Salzburg Festival

   A year before World War I ended, a society was founded to support the construction of a festival building in Salzburg. Its general purpose would be to celebrate and perform the work of the city’s most renowned native son, the composer Wolfgang Amadeus Mozart.
   Proposals to use Salzburg for such purposes had long been in the air. The local music academy, the Mozarteum, had first suggested the idea at the end of the 19th century, but growing doubts about the viability of the Habsburg Empire and its eventual collapse in November 1918 gave the notion far grander dimensions. With the new Austrian First Republic, a fragment of the old empire, straining to develop a plausible national identity, the poet, essayist, opera librettist, and general man of letters Hugo von Hofmannsthal suggested that the Salzburg enterprise dedicate itself to presenting what he believed to be the best and universal elements of Austrian culture, the Catholic Baroque and the music of Mozart being chief among them. These, he thought, ultimately stemmed from popular rather than elite traditions and did not depend on transitory political structures. Rather, they were the basis of the religion, literature, and music of all the Austrian lands and of southern and Catholic Germany. The German classical dramatists, such as Johann Wilhelm Goethe, were to be part of the program as well, because they belonged to the larger German cultural patrimony. Experiencing these works collectively in theaters would increase audience awareness of national and human commonality, which would counteract social fragmentation and rootlessness.
   In 1920, Hofmannsthal’s reworking of the medieval morality play Jedermann (Everyone), a paradigmatic drama of sin, death, and redemption, was performed before the entrance to the Cathedral of St. Peter in Salzburg. The director was the extravagantly imaginative young impresario Max Reinhardt, who used the opportunity to realize his ideas for open-air productions. Despite shaky finances, the Salzburg festival soon became a noteworthy event in the European cultural calendar, though the musical side of its offerings quickly eclipsed the dramatic ones. Both classical and more contemporary works, most notably the operas of the Bavarian Richard Strauss, were staged.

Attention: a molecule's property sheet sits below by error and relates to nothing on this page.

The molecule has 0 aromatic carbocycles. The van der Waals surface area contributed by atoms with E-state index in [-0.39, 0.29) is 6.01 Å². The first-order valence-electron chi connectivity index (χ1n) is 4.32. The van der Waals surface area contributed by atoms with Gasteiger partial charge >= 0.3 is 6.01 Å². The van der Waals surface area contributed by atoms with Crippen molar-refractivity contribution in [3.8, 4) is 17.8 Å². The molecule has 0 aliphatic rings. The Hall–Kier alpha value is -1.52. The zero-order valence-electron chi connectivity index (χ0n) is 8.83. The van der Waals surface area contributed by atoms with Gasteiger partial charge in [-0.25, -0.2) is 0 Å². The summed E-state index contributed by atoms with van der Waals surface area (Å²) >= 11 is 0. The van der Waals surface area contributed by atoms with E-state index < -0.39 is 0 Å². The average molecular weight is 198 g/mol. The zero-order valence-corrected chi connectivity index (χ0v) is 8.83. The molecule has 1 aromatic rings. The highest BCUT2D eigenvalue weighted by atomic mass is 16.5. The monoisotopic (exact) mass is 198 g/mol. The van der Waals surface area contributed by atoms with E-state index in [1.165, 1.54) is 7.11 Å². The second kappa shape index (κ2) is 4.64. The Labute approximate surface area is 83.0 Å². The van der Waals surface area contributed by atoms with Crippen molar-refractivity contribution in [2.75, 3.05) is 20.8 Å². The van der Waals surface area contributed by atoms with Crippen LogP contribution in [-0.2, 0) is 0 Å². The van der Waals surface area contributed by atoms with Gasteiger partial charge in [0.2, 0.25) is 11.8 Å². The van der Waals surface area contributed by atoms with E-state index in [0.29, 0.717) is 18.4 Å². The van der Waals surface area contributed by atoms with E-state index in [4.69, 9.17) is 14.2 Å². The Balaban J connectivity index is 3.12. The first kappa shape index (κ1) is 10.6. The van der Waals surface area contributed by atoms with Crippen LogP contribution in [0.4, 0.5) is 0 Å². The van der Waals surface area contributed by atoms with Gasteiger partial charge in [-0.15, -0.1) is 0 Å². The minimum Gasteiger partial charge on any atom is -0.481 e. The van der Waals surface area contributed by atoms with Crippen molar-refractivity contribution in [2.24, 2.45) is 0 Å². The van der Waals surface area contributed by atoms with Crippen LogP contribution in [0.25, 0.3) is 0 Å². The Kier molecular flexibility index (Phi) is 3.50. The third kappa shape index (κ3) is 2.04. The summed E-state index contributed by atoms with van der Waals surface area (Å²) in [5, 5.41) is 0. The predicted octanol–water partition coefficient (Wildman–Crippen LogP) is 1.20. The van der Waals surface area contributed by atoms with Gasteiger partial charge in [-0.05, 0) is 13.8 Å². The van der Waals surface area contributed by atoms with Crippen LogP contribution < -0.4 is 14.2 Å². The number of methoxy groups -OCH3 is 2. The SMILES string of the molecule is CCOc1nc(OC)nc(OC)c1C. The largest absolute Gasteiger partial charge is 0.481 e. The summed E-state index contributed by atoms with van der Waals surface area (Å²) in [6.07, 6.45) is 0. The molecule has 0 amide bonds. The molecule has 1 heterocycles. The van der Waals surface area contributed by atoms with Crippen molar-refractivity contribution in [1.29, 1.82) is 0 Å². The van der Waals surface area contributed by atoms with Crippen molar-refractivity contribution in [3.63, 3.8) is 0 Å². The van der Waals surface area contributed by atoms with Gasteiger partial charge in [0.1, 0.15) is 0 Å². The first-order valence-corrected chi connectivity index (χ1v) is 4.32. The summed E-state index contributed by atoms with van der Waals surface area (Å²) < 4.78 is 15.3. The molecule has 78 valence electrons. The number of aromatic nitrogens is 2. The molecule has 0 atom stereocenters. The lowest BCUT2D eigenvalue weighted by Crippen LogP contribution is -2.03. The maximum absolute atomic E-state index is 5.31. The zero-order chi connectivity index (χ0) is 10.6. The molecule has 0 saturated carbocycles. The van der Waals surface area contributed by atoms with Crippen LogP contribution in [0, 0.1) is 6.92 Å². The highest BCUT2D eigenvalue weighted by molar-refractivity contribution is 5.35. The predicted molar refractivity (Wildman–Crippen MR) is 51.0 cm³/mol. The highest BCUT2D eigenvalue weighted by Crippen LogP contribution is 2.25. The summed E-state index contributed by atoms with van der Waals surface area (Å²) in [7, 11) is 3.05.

The Festival became something of a cultural battleground following Adolf Hitler’s appointment as German chancellor in 1933. Artists who could no longer work in Germany, such as the conductor Bruno Walter (1876–1962), found summer employment in Salzburg. Following the Anschluss of 1938, however, Austria was no longer so hospitable to these people, especially if they were Jewish. Both Walter and Reinhardt immigrated to the United States, and many other figures who played significant roles at the festival went into exile as well. Still others, such as the Italian conductor Arturo Toscanini, refused to participate. Performances continued, however, most notably those of the Vienna Philharmonic Orchestra under the direction of Clemens Krauss (1893–1954) and Wilhlem Furtwängler.
   Following the end of World War II, the province of Salzburg was occupied by the Americans, who supported the continuation of the festival. The program took on a far more international and contemporary character, even though such staples as Jedermann were, and are, put on annually. Almost every summer between 1947 and 1961 saw the performance of a 20th-century opera, often for the first time. The conductor Herbert von Karajan, who was first charged with the artistic direction of the festival between 1956 and 1960 and was general director from 1964 until he died in 1989, sought far and wide throughout the world for musicians, actors, directors, and stage designers who could meet his exacting performance standards. During these years, the Salzburg Festival became a social as well as a cultural event. Even matinees were black-tie affairs. Gone, as critics sourly noted, were the audiences of the 1920s, who, in the spirit of the occasion, attended performances in provincial Austrian loden cloth and dirndls. Although the atmosphere of the festival has become less formal than in von Karajan’s day, it is still a comparatively elegant event. Some theatrical and musical performances, particularly experimental offerings, are now performed in locations beyond the city itself.

Historical dictionary of Austria. . 2014.

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